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Decades of Being Wrong About China Should Teach Us Something

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VCG/Getty Images
Photo credit: 
VCG/Getty Images

Thirty years ago this week, I watched the news from Beijing and started shredding my bedding. It was the night before my college graduation, I had been studying Chinese politics, and news had broken that college students just like us had been gunned down in Tiananmen Square after weeks of peaceful and exhilarating democracy protests—carried on international TV. In the iconic square where Mao Zedong had proclaimed the People’s Republic decades before, bespectacled students from China’s best universities had camped out, putting up posters with slogans of freedom in Chinese and English. A “goddess of democracy” figure modeled after the Statue of Liberty embodied their hopes—and ours—for political liberation in China.

On my campus back then were just a handful of students majoring in East Asian studies. Learning of the brutal crackdown in Beijing, we somehow found one another, gathered our friends, and stayed up making hundreds of white armbands for classmates to wear at commencement the next day. Grappling with the cold realities of the “real world” we were about to enter, we didn’t know what else to do. So we tore sheets and cried for what might have been.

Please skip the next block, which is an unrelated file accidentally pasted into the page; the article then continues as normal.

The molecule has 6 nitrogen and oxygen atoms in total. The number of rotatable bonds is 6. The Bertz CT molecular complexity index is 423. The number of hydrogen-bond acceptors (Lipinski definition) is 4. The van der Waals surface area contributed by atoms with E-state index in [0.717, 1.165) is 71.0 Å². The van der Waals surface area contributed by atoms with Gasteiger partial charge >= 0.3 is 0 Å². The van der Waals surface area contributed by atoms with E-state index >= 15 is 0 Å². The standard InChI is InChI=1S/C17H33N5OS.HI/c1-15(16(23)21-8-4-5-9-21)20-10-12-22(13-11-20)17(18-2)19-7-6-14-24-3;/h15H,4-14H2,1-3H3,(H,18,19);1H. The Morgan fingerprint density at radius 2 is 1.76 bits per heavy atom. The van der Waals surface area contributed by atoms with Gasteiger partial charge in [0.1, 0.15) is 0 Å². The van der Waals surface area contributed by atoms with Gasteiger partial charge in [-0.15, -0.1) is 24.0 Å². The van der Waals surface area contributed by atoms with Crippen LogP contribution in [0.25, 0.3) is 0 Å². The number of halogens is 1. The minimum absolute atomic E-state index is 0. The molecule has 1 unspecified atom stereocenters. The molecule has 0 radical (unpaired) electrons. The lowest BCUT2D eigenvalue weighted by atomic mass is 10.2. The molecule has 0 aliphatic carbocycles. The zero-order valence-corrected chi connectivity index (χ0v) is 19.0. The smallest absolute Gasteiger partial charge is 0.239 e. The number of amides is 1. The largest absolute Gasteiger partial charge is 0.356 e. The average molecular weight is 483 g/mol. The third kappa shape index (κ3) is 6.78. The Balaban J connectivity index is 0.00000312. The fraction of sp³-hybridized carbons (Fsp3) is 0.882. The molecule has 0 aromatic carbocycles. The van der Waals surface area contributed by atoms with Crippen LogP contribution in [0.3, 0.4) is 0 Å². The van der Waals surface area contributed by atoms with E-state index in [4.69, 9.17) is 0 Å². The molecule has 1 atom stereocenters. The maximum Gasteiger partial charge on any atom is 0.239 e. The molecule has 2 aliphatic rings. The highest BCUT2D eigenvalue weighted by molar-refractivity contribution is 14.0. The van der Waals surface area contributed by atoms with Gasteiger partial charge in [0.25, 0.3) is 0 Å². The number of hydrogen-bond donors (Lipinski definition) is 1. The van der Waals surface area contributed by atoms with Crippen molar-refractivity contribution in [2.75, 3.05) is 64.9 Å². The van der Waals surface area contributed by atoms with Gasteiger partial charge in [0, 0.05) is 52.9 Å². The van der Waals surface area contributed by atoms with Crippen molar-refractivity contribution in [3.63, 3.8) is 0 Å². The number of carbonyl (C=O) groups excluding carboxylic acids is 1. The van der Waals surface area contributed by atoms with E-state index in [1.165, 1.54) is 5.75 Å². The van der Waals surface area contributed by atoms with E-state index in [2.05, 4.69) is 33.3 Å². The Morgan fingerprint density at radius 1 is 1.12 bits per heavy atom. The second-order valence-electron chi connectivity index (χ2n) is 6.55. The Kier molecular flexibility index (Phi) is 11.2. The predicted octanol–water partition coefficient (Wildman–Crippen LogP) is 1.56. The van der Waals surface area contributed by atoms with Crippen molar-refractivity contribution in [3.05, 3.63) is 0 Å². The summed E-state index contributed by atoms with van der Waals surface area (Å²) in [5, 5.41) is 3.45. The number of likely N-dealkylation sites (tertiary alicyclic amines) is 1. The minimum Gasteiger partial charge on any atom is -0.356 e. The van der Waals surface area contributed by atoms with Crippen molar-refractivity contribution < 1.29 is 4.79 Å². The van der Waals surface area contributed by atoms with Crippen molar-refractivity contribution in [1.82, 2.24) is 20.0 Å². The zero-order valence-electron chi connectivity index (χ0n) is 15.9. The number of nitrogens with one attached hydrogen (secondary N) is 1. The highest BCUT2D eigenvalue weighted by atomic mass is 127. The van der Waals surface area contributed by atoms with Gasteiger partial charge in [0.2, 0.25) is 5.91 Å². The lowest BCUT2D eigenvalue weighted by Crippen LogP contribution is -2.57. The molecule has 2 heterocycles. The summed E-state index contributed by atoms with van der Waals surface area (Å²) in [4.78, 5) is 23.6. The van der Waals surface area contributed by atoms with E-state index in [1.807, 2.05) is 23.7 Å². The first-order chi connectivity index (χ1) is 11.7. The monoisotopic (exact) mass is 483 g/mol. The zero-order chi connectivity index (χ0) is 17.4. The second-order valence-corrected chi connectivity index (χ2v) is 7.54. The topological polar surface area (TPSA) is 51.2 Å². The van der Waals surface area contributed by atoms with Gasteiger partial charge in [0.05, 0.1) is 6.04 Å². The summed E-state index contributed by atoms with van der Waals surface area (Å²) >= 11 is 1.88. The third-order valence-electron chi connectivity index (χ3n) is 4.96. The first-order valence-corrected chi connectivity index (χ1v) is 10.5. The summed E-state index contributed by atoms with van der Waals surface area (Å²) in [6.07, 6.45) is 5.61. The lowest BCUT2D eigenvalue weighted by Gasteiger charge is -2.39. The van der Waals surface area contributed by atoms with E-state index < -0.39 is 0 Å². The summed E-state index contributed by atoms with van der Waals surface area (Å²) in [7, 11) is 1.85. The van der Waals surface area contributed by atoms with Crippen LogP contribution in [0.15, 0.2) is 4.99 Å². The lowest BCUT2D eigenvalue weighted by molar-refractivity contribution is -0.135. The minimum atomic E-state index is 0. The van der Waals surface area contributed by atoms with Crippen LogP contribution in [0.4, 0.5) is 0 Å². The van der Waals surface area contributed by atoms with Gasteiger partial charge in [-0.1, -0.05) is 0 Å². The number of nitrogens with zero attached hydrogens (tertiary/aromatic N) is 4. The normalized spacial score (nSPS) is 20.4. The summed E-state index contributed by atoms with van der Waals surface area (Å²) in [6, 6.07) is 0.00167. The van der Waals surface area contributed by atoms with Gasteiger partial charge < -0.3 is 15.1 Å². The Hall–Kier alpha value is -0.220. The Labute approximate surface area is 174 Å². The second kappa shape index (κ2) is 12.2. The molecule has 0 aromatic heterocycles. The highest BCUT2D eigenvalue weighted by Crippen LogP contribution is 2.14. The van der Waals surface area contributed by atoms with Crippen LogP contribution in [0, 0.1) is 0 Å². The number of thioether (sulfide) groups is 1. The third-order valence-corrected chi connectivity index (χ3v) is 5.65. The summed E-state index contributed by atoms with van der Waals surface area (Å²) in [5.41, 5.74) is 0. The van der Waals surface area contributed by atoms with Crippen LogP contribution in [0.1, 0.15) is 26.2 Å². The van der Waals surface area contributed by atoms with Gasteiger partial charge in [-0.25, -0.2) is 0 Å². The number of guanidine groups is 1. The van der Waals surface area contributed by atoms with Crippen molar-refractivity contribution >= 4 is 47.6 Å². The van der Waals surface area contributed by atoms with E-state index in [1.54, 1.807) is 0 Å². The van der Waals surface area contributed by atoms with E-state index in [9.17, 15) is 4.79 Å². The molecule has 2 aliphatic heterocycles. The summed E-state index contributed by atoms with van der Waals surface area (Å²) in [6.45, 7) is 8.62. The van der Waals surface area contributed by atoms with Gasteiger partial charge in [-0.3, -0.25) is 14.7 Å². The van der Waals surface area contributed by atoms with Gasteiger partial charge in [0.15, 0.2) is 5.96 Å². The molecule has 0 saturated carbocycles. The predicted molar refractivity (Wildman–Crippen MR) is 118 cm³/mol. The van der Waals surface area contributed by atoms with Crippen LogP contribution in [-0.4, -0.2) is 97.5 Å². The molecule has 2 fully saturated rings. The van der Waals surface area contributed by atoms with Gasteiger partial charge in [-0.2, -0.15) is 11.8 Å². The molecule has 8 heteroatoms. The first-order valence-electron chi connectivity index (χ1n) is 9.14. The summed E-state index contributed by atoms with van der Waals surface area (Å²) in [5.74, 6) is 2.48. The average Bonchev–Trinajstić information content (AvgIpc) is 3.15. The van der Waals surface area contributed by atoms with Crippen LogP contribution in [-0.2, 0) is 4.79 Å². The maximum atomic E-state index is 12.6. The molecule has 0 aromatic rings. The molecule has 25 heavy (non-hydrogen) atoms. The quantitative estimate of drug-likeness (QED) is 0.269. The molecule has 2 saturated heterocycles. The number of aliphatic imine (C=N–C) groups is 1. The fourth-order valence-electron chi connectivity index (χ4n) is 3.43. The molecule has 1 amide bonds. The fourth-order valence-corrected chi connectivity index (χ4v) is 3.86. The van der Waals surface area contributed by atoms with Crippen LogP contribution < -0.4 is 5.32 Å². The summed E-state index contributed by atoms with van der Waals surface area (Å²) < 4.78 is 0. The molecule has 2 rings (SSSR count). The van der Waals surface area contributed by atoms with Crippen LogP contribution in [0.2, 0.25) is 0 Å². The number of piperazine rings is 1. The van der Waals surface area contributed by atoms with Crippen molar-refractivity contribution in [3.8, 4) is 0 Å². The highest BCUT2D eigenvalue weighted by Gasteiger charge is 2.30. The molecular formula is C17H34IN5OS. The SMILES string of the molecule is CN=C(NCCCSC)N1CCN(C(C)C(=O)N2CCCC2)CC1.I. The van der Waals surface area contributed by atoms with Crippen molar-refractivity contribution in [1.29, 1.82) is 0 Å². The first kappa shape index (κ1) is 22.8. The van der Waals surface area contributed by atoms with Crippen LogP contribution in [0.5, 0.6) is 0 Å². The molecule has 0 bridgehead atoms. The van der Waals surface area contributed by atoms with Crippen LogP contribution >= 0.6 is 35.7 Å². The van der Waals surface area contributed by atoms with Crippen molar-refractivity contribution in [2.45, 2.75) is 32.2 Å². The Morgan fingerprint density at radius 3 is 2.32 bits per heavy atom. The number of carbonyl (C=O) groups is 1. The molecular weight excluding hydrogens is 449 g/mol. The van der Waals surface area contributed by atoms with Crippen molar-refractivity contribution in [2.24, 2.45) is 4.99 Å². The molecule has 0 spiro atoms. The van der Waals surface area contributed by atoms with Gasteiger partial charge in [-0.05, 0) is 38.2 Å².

The June 4, 1989, massacre was a horrifying spectacle that the Chinese government has sought to erase from national memory ever since. But, 30 years later, contemplating what might have been is more important than ever. In hindsight, Tiananmen Square serves as a continuing reminder about just how much China has defied, and continues to defy, the odds and predictions of experts. The fact is that generations of American policy makers, political scientists, and economists have gotten China wrong more often than they’ve gotten China right. In domestic politics, economic development, and foreign policy, China has charted a surprising path that flies in the face of professional prognostications, general theories about anything, and the experience of other nations.

Read the rest at The Atlantic